A house is more than just four walls. It’s a window to a history everyone relates to: how domestic life has changed over the centuries. In “At Home: A Short History of Private Life” ($16, Doubleday), Bill Bryon’s 15th book, the American-turned-Brit author uses his 160-year-old abode as a backdrop to explore how evolving lifestyles have influenced the structures we call home. Bryson talks about the history of domestic bliss Oct. 17 at 7 p.m. at the Sixth and I Historic Synagogue.
Where did the idea for this book come from?
I thought, “What if I just did a book about a house, and treated the house as a continent, making a journey around it, from room to room, considering the history of the world from that perspective?”
You live in a Victorian parsonage, which seems an ideal place to explore.
The clergyman who built this house in 1851 had grown up in a world that was, for nearly a century, fundamentally medieval. He lived until the early 20th century, so he died in a world that had cars, airplanes, skyscrapers and movies. Changes in those 50 years were probably greater than has ever happened in any inkling of human history.
What surprised you most about the history of homes?
How long it took us as beings to get comfortable, because it’s just the most natural thing in the world. For most of time, most people were not very good at making themselves comfortable. Their houses were drafty, cold and appallingly ill-lit. It’s only in the last 100 years or so that the idea of all of this comfort at our disposal has come.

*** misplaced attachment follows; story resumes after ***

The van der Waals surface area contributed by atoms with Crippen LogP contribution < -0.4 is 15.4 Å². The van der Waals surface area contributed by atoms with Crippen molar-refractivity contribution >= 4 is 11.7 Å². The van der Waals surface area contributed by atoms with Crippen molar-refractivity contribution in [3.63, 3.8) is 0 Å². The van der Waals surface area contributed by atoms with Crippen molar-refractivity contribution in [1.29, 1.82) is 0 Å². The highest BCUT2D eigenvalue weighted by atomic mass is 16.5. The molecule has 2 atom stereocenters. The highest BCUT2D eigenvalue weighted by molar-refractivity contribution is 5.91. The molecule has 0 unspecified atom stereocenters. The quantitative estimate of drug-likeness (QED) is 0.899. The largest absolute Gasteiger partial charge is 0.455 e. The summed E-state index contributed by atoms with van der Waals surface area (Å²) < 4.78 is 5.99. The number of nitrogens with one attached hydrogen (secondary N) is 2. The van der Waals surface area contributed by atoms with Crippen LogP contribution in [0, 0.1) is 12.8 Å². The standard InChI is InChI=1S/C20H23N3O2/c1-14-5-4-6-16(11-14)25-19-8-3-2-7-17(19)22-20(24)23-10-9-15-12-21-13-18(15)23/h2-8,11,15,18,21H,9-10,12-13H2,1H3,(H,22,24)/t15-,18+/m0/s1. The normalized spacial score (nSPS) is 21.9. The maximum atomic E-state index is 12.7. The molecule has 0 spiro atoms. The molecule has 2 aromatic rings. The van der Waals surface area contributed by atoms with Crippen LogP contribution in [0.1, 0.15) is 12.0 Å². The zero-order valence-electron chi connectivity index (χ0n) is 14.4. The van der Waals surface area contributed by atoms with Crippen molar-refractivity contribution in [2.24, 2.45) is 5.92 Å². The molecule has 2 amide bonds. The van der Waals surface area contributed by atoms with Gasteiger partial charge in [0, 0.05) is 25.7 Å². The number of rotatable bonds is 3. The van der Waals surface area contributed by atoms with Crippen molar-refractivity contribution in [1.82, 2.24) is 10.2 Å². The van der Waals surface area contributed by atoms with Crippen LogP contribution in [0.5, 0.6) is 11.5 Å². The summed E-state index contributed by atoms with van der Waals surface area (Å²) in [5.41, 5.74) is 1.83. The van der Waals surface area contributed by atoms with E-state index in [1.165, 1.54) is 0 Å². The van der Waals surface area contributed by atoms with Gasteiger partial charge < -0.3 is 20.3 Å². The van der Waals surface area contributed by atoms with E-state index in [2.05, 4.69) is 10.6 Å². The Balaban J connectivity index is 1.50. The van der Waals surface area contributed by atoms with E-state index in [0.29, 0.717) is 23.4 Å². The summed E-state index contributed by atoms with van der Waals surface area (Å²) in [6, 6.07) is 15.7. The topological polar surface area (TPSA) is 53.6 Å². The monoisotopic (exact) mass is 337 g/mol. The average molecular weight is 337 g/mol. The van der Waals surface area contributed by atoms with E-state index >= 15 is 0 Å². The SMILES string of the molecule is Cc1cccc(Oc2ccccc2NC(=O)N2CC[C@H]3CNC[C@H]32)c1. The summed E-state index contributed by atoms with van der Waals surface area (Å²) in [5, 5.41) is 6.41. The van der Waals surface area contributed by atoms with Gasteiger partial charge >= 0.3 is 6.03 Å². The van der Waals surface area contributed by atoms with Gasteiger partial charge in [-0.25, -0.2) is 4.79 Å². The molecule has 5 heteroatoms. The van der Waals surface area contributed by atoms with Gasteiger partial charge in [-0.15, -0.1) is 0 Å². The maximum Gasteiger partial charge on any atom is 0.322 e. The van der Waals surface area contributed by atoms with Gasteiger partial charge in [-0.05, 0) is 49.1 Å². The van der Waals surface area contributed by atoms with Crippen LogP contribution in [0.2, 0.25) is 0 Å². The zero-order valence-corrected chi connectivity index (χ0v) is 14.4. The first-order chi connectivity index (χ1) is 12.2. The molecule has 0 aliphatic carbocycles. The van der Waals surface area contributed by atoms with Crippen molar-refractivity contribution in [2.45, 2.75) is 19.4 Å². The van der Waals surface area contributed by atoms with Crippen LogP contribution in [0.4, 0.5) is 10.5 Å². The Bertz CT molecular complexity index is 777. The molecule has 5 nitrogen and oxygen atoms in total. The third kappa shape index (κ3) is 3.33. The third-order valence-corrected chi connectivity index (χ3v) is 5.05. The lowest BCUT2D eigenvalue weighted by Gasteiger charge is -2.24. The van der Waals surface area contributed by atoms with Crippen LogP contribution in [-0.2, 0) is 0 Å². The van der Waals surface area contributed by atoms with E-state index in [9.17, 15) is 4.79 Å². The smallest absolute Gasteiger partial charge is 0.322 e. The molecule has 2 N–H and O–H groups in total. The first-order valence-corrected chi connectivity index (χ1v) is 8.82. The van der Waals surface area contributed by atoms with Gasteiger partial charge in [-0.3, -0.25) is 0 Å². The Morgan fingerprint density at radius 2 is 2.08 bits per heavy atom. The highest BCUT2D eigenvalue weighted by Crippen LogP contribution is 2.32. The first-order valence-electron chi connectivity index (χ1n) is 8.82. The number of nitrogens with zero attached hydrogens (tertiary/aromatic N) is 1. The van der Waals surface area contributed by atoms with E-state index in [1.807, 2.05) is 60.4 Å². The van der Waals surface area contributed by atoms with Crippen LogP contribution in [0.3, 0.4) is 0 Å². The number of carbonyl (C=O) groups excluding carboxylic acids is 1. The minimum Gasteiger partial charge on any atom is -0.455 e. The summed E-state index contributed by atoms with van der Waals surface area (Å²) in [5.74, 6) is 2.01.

So as the world changes, so do houses?
Most of the mechanics of living in the house haven’t changed. No matter how much lifestyles change, how much technology takes us into new places, we’re conservative about our houses. A doorknob has not changed in hundreds of years, and windows open the same way they did 250 years ago.
So how are houses going to change in upcoming years?
There will be change in terms of flat-screen televisions, entertainment systems and communications systems, but I imagine they will all be incorporated into a house that would be fundamentally the same as houses that we live in now.
OK, you can live in the White House, Monticello or Mount Vernon — which would you take?
Monticello is the greatest house ever built. The fact that it’s on a hilltop at a time when nobody built houses on hilltops, Thomas Jefferson was unique in that. What a visionary to think to have a view when you step out of French windows! But Mount Vernon is one of the most comfortable houses ever. Two of the best houses in America were built by presidents in their spare time. That’s amazing!